Cryptococcus gattii: Killer Canadian fungus threatening U.S.

Fungus on a tree with lichen in a rain forest

Cryptococcus gattii infection is spreading from Canada into the Pacific Northwest as airborne spores infect a growing number of people and animals. Flickr photo.

Cryptococcus gattii infection is the latest exotic microscopic biological threat being sensationalized in the media. Cryptococcus gattii is a common fungus that biologists have known about for a long time. But a new highly virulent strain has emerged in the Pacific Northwest. Cryptococcus Gattii used to only affect people with weakened immune systems. Until now. Whether Cryptococcus gattii infection has the potential to become either a horrendous pandemic or a mild media distraction depends on who’s talking.

Cryptococcus gattii symptoms

Cryptococcus gattii is an airborne pathogen that kicks in a few months after you breathe it in. Cryptococcus gattii symptoms include chest pain, shortness of breath, headache, fever and a cough that won’t go away by next pay day. In a report published online by Centers for Disease Control and Prevention (CDC), Cryptococcus gattii symptoms emerged as a disease in 2003 on Vancouver Island in British Columbia, Canada. The British Columbia Centre for Disease Control reported 218 cases in humans during 1999–2007. During this period, 19 deaths from Cryptococcus gattii infection were documented: a fatality rate of 8.7 percent.

The Cryptococcus gattii infection

Most Cryptococcus gattii infection cases occur on Vancouver Island, according to the CDC report. But the number of cases has steadily increased to mainland British Columbia, Washington state and Oregon. Some healthy people have gotten Cryptococcus gattii symptoms, and cases of Cryptococcus gattii infection have been documented in animals. How Cryptococcus gattii infection and the symptoms it causes are spreading isn’t known, but theories include vehicle wheel wells, footwear, construction and forestry activity (leading to aerial dispersal), and water. A few domestic and international travelers to Vancouver Island have come down with cryptococcus infections.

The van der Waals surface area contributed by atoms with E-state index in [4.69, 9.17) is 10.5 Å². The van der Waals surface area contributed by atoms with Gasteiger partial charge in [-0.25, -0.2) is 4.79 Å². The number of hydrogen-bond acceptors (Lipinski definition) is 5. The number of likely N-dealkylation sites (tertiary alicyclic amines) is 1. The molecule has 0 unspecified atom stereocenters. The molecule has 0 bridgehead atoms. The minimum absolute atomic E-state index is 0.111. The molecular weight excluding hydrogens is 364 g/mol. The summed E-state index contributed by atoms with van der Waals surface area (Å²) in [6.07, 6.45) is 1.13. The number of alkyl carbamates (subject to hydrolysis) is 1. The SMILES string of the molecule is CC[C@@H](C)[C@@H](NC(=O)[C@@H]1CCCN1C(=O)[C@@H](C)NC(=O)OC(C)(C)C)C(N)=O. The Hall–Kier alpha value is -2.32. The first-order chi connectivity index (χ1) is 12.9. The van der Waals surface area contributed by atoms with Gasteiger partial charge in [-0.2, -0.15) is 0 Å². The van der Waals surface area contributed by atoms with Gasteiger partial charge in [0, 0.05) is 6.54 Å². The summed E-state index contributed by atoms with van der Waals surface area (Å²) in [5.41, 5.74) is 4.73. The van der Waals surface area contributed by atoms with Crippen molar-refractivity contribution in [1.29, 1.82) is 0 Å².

The Cryptococcus gattii invasion

Cryptococcus gattii infection is a tempting subject for members of the media members who can’t resist the potential to earn extra cash by seeding widespread panic. John Atchison at helium.com, describes the Cryptococcus gattii story as “word from the Northwest United States of another potential deadly killer…” Hutchinson, who doesn’t appear to have any biological or medical credentials, calls the fact that the fungus is airborne “scary,” because you can’t protect yourself from infection by merely washing your hands. Atchison wonders if Cryptococcus gattii could “perhaps contaminate certain types of meats and such.”

Cryptococcus gattii treatment

Should everyone be seeking out Cryptococcus gattii treatment? Courtney Hutchinson at ABC News reports that scientists at Duke Medical University Center have called for awareness and vigilance. But the doctors who Hutchinson talked to don’t think a big deal should be made out of Cryptococcus gattii infections. Healthy people with Cryptococcus gattii symptoms won’t need a personal loan to be cured. Cryptococcus gattii treatment includes a regimen of antifungal agents such as fluconazole. Dr. William Schaffner, chair of preventive medicine at Vanderbilt University in Nashville, Tenn., regards it as “a curiosity more than a threat.” He told Hutchinson that one would be as likely to be hit by lightning as to be afflicted by this strain of Cryptococcus gattii.

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